Business culture is changing.
Workplace culture has always been thought of as the true reflection of a business and its people. Historically it has been left to its own devices, to develop organically.
The world is becoming more conscious. Employees want to know more about the company they work for and are demanding more from their working environment, and consumers now care more about the morals and actions of the companies they buy from. It is too risky to long term success to leave business culture to shape itself.
What shapes business culture today?
Business culture is intangible. Its very existence derives from the culmination of traits of the people the business employs. It has historically been placed into the following three categories – Beliefs and Behaviours, Satisfaction and Engagement.
However today, there are only two components that shape how a business’s culture develops.
- Beliefs and Behaviours – how a company handles external transactions.
- Wellbeing – how a business engages with their employees, aims to satisfy their requirements, and how they look after them.
What does a culture of wellbeing actually look like?
Contrary to popular belief, a culture of wellbeing is not just employee perk packages, away days, and 6 monthly pay reviews. While these things certainly contribute to increased wellbeing, a business needs to invest in their wellbeing infrastructure.
The term ‘wellbeing infrastructure’ refers to a business investing in long term structures that create a humanistic environment. For example, a manufacturing company investing in the health and safety of their employees. Meaning they feel less at risk, less stressed about coming to work, and therefore feel happier and in theory are more productive.
Another example may be a call centre implementing a walking meetings policy. Where employees have the option to take their meetings as a walking-meeting outside the office to increase physical activity levels and combat the affects of their sedentary working environment. A wellbeing infrastructure is seen and experienced by all employees daily. Impacting their health, happiness, and productivity. Organisations that only invest in perks, such as money off vouchers, tickets to events and so on, can feel as though the company’s wellbeing policy doesn’t extend past the writing on their contract. This can leave employees feeling disengaged and can cause the companies culture to suffer.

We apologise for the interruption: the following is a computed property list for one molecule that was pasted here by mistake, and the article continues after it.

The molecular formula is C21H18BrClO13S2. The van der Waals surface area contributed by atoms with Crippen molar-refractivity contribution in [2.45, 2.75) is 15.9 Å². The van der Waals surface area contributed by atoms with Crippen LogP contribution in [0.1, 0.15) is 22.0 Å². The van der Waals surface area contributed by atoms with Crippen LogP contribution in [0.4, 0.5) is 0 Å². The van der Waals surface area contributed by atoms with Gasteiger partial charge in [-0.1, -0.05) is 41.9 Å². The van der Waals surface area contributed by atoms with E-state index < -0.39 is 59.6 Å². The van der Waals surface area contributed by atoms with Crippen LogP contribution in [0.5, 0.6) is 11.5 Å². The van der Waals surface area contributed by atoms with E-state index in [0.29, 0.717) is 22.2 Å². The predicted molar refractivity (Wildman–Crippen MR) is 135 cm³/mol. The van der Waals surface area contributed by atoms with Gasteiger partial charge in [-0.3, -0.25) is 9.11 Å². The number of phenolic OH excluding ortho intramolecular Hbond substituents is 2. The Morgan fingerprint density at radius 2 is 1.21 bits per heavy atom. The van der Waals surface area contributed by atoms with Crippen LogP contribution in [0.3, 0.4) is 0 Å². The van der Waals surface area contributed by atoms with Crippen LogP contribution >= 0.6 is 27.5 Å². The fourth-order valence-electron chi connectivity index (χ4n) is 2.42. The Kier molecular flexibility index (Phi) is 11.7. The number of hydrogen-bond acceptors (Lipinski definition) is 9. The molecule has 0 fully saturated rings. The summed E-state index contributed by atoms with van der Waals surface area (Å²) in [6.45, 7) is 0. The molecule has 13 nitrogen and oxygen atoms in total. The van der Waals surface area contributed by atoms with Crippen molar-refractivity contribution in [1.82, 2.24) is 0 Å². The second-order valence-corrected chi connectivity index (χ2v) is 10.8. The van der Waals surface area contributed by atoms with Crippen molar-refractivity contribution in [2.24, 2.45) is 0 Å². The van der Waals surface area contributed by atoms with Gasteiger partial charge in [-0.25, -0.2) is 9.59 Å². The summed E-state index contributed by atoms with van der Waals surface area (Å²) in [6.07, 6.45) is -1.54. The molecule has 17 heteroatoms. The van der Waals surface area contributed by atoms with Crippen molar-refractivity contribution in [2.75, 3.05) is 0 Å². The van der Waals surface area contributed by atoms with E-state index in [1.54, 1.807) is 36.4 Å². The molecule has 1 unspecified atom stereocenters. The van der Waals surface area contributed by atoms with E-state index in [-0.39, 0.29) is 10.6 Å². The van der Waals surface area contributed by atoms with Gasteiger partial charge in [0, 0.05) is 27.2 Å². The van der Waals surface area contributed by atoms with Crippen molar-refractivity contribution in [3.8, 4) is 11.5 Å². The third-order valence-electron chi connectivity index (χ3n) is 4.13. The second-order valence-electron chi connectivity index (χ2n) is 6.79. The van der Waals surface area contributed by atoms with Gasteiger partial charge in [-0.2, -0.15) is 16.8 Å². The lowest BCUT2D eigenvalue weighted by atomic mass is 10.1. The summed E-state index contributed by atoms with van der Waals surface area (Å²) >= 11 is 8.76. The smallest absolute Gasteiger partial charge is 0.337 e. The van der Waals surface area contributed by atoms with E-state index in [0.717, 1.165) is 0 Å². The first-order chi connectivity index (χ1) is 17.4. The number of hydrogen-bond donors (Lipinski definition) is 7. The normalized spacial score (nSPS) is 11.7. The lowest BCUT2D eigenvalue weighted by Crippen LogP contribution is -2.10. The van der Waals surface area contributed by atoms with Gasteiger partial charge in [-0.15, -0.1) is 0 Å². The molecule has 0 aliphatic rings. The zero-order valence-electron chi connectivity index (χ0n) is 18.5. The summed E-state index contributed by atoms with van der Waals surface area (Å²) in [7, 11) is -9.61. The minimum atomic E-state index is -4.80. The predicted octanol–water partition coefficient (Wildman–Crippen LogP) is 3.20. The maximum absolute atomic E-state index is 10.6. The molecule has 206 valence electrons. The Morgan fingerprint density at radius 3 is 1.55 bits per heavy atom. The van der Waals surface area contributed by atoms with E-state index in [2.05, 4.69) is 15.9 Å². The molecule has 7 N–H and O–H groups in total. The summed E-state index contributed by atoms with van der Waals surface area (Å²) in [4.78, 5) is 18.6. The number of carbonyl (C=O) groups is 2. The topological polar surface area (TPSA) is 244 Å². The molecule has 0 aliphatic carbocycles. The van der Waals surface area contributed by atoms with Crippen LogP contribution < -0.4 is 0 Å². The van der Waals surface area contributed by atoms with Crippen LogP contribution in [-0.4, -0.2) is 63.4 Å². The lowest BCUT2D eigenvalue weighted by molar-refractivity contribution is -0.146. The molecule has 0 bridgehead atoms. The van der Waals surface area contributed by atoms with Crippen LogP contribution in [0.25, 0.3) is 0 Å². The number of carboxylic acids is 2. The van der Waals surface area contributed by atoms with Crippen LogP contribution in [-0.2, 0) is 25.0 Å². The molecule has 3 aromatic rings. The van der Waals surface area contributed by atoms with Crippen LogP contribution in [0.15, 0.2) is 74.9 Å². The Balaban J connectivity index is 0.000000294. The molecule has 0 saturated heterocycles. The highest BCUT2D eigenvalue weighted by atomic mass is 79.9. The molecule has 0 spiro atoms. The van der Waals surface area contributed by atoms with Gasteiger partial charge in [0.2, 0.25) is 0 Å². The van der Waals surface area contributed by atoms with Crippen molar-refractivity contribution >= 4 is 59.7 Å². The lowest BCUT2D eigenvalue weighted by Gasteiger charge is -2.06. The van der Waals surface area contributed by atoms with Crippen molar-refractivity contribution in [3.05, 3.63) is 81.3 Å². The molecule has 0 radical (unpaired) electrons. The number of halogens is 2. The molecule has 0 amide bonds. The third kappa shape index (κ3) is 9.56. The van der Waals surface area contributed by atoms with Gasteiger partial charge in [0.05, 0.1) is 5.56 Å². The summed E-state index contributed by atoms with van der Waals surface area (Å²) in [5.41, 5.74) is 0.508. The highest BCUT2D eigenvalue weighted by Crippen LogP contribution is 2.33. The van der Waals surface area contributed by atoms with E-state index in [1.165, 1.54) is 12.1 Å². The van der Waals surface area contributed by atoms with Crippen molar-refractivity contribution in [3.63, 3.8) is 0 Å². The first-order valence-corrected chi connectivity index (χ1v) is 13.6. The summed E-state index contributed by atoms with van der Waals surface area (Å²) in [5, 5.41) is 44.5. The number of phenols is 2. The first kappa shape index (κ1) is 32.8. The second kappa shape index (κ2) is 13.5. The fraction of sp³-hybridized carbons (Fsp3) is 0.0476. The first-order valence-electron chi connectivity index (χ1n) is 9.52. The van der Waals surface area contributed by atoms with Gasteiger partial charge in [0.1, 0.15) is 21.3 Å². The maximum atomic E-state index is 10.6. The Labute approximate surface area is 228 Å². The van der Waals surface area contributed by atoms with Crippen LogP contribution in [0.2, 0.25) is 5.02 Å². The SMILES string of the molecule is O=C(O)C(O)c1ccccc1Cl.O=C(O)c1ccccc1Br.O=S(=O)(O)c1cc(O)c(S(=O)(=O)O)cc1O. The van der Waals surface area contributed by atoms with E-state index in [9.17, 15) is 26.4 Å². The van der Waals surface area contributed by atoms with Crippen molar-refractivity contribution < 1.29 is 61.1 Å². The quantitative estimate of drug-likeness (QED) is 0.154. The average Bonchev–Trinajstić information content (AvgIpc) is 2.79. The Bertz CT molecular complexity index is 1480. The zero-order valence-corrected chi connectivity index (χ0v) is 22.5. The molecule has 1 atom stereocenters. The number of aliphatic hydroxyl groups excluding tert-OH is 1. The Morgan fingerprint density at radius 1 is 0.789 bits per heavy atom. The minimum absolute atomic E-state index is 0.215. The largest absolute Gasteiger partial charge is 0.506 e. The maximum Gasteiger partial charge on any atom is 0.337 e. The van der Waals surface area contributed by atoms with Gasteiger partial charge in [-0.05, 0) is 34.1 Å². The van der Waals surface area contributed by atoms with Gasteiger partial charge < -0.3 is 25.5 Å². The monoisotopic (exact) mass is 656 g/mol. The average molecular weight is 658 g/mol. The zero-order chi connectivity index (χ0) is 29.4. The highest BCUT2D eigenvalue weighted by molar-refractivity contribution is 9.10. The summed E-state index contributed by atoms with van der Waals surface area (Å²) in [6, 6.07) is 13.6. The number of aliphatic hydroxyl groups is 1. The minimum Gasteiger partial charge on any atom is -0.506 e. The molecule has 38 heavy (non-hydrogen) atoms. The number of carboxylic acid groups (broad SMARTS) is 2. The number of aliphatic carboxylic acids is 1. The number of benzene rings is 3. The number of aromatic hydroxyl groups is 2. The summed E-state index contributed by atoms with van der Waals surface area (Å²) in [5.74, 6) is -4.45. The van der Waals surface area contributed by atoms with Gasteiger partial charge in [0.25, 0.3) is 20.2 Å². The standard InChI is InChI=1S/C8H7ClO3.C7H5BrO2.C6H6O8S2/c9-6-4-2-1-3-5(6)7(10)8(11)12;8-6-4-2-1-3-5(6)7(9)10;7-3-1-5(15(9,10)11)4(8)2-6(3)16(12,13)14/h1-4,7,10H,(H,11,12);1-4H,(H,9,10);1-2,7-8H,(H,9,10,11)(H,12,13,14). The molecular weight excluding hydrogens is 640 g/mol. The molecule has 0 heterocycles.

A culture of wellbeing – does it really matter?
Having high-levels of staff wellbeing means that employees are happier, that they have a better work-life balance, and they are generally healthier. It would be nice to believe that every business would invest in the wellbeing of their workforce because of these reasons! However, the vast majority are more concerned with the financial implications of investing in wellbeing measures, e.g.,does it create a return on investment?
The short answer is yes. It does indeed create a return on investment. In fact, there are numerous benefits to the business of having healthy and happy employees …
Attracting the right talent to an organisation
A business is only as good as its employees. The CIPD state that company culture is one of the top considerations for candidates when looking for a new job. If an organisation’swellbeing infrastructure is robust enough and deeply engrained , it is more likely to attract a higher calibre of candidate. After all, high-quality candidates will have more market-value and this includes the ability to choose an employer that benefits them as much as they benefit the business.
An engaged and supported employee who is enjoying their work is much less likely to look for another job. Lower labour turnover means less client disruption, less internal disruption, and no negative press associated with high numbers of staff leaving the business; it also means lower recruitment and training costs. All these factors can be shown as a financial return on investment and can save business expenditure.